DENVER – One of Colorado’s most famous landmarks will remain closed for the foreseeable future due to severe damage from debris flows generated by the burn scar of last year’s Grizzly Creek Fire, state and federal officials said Wednesday.
Hanging Lake will remain closed through at least the end of summer 2022 after last month’s mudslides at Glenwood Canyon damaged access to several trails and bridges that will have to be redesigned and rebuilt, according to White River National Supervisor Scott Fiztwilliams.
“Bridges have been completely destroyed or severely damaged and there are mudslides blocking large sections of the trail. The Hanging Lake Trail is not safe and impassable in some areas and will remain closed for the foreseeable future,” said Fitzwilliams. “The debris flows we saw in July are probably not the last we will see, so there could be additional damage in the weeks and months ahead.”
National Forest Service officials said a more detailed survey of the trail needs to be completed to determine the next steps for trail repair and reconstruction.
Hanging Lake itself and the picturesque waterfall that provides the area with its emerald-colored water was not damaged by either last year’s fire or the burn scar debris flows in late July, but the lake currently has a muddy, green tint that will take weeks to return to normal. The boardwalk at the lake also was not damaged and fish are still swimming in the lake.
“A return to normal depends on the rain that we get in the future,” Fitzwilliams said. “I think it’ll take a few weeks, assuming we don’t get rain events like we’ve had.”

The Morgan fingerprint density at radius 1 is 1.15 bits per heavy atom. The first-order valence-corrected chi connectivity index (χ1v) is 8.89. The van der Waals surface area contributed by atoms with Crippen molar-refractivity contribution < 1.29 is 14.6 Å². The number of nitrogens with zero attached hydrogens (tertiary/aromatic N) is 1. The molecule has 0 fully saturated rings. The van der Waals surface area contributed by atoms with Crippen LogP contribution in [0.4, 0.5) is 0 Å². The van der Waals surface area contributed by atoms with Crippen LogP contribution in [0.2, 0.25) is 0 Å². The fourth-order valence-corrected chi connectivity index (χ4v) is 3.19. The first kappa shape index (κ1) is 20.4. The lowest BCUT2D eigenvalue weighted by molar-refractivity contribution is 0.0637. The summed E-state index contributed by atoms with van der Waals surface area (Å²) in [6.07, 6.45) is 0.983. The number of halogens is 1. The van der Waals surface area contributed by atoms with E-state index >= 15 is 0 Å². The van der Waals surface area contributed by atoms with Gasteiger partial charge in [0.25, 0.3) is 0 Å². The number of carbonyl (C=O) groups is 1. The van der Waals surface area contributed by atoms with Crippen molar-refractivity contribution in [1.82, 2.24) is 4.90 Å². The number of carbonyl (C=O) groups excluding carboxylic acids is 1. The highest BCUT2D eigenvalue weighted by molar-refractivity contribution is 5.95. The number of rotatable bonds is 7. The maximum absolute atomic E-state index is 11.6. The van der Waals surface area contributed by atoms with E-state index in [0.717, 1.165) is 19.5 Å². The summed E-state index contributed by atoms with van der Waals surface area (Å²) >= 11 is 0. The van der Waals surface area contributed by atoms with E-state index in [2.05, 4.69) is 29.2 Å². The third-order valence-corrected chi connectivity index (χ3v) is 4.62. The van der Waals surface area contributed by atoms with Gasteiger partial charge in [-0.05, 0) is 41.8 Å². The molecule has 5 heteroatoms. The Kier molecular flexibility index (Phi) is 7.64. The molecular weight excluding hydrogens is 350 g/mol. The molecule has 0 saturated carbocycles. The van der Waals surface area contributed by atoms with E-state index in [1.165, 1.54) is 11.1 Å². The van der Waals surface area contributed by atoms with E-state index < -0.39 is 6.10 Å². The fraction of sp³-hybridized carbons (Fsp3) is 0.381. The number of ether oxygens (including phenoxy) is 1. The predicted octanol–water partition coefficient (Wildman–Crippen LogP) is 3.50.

Prospects for a speedy reopening were shut down Wednesday when officials were asked how long it would take to get the popular hiking destination opened.
“If I had money today, it would take a year to do that,” said Fitzwilliams. “It’s going to take a whole new redesign given we have a new landscape.”
Officials said seven bridges along the trail suffered “various stages of disrepair.” One of those bridges is completely gone.
“We know this is difficult news for the many people who cherish Hanging Lake,” Fitzwilliams said. “It’s also tough for the community and those of us who have worked to protect this iconic Colorado destination. We are committed to doing everything we can to reconstruct the trail as soon as funds become available.”
City of Glenwood Springs Manager Debra Figueroa pleaded with Coloradans and people from out-of-state to not neglect Glenwood Springs because of the iconic lake’s closure.
“Please still come to Glenwood to support our community. We’re looking for you to still vacation in our town,” Figueroa said. “There’s a lot of trails, not just Hanging Lake.”
She ended on a hopeful note, saying she knew “we will rebuild this trail together.”
Speaking about potential closures in the area, particularly I-70 through Glenwood Canyon, Stefanik said CDOT would be taking a conservative approach when it came to closures at the interstate to keep the public safe.
“We’re not out of the clear yet. We’re not sure exactly how this canyon will react to the next event,” he said. “Our hope is that we don’t experience the events from July 30… but if the National Weather Service issues a (Flash Flood) Warning, we will immediately close the road.”
About 15,000 reservations that had been made up until now to visit Hanging Lake will be canceled, Ken Murphy of H20 Ventures said, but Coloradans who wish to keep those reservations may donate that money to the Hanging Lake Restoration Fund or get an automatic refund right away.
“I think we can say clearly to the public that Hanging Lake will be back,” Fitzwilliams said. “It will be back to its gorgeous clear state. It’s just going to take a while.”